Drummer Alvin Queen pays tribute to his former boss with album "Night Train to Copenhagen"
Mentored by modern jazz icon and drummer Elvin Jones, Alvin Queen went from shining shoes to working with jazz, blues and gospel greats before joining Oscar Peterson's last trio.
Introduced to jazz at an early age by his father's record collection, and to the drums by his brother, Bronx-born Queen started his professional career before he reaching his teens. Jones, playing at the time with John Coltrane's Quartet, was Queen's earliest professional mentor.
From a young age, Queen was shining shoes to keep some money in his pocket. Moving his sidewalk business to New York's Eastside and Manhattan, where the jazz clubs and jam sessions were, allowed him to literally sit at the feet of the great jazz artists of the time: drummer Art Blakey, pianist Thelonious Monk and saxophonist Ben Webster.
Queen went on to work with the Horace Silver Quintet and the George Benson Quartet and toured Europe with trumpeter Charles Tolliver. He played for R&B star vocalist Ruth Brown, and gospel music legends James Cleveland, Shirley Caesar, the Swan Silver Tones, and the Five Blind Boys of Alabama.
Returning from the European tour, Queen relocated to Montreal for two years. After getting back to New York, Queen quickly became disenchanted with the pressure put on jazz musicians to water down their music. “I didn’t want to commercialize my music to become successful,” Queen said in a 2018 interview, “so I returned to Europe in 1977."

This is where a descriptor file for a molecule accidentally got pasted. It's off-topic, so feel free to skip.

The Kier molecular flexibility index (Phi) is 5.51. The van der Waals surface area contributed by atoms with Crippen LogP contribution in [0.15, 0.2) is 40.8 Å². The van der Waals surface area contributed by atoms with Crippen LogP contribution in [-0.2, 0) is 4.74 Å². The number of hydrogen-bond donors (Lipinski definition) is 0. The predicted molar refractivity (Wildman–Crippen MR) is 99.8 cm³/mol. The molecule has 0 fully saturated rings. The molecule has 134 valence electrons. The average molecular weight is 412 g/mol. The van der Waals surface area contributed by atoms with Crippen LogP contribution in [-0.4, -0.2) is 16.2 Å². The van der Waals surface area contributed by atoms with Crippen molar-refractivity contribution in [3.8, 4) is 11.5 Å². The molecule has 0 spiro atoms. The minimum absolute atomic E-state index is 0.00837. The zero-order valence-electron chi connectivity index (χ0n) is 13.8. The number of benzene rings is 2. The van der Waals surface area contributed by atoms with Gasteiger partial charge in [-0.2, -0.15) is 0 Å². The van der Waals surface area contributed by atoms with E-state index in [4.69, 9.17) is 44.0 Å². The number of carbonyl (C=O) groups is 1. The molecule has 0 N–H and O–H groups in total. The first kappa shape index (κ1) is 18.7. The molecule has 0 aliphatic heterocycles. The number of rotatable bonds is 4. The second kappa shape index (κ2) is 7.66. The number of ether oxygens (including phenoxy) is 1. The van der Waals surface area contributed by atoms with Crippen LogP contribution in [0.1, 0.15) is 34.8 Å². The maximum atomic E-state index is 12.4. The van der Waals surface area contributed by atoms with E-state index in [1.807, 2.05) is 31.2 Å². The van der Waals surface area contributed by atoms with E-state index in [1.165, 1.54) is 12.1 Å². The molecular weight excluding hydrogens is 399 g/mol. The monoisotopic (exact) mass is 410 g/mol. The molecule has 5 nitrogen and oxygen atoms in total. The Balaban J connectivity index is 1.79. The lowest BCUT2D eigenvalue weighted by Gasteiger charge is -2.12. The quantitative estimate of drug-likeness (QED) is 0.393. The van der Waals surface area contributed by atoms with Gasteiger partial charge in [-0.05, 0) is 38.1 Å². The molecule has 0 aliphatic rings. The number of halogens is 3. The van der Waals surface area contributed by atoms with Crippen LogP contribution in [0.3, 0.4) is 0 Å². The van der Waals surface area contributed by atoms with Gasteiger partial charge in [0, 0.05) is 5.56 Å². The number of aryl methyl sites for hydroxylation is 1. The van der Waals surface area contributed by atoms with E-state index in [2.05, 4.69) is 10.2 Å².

Checking in with musicians who had earlier decided to call Europe home – including Kenny Clarke, Johnny Griffin, Art Taylor, Memphis Slim, Champion Jack Dupree, Dexter Gordon, Kenny Drew, and Thad Jones – Queen moved there permanently in 1979.
Queen replaced British drummer Martin Drew in Oscar Peterson's trio, and remained in that chair until Peterson's death in 2007.
Since then, Queen has continued a successful career as a recording bandleader and collaborator, and run his own record company Nilva. His first nod to his former boss came out in 2018, with the album "O.P.- A Tribute to Oscar Peterson."
Recorded in March of 2021, "Night Train to Copenhagen" features repertoire borrowed from two of Oscar Peterson’s most popular recordings, "Night Train"(1963) and "We Get Requests" (1964). But the tunes are re-imagined through modern arrangements.
Queen chose two young and extraordinary musicians to join him on the album, Sweden’s Calle Brickman on piano and the Danish bassist Tobias Dall.
Listen for "Night Train" and "Bag's Groove" from Alvin Queen's "Night Train to Copenhagen" on KNKX Midday and Evening Jazz programs.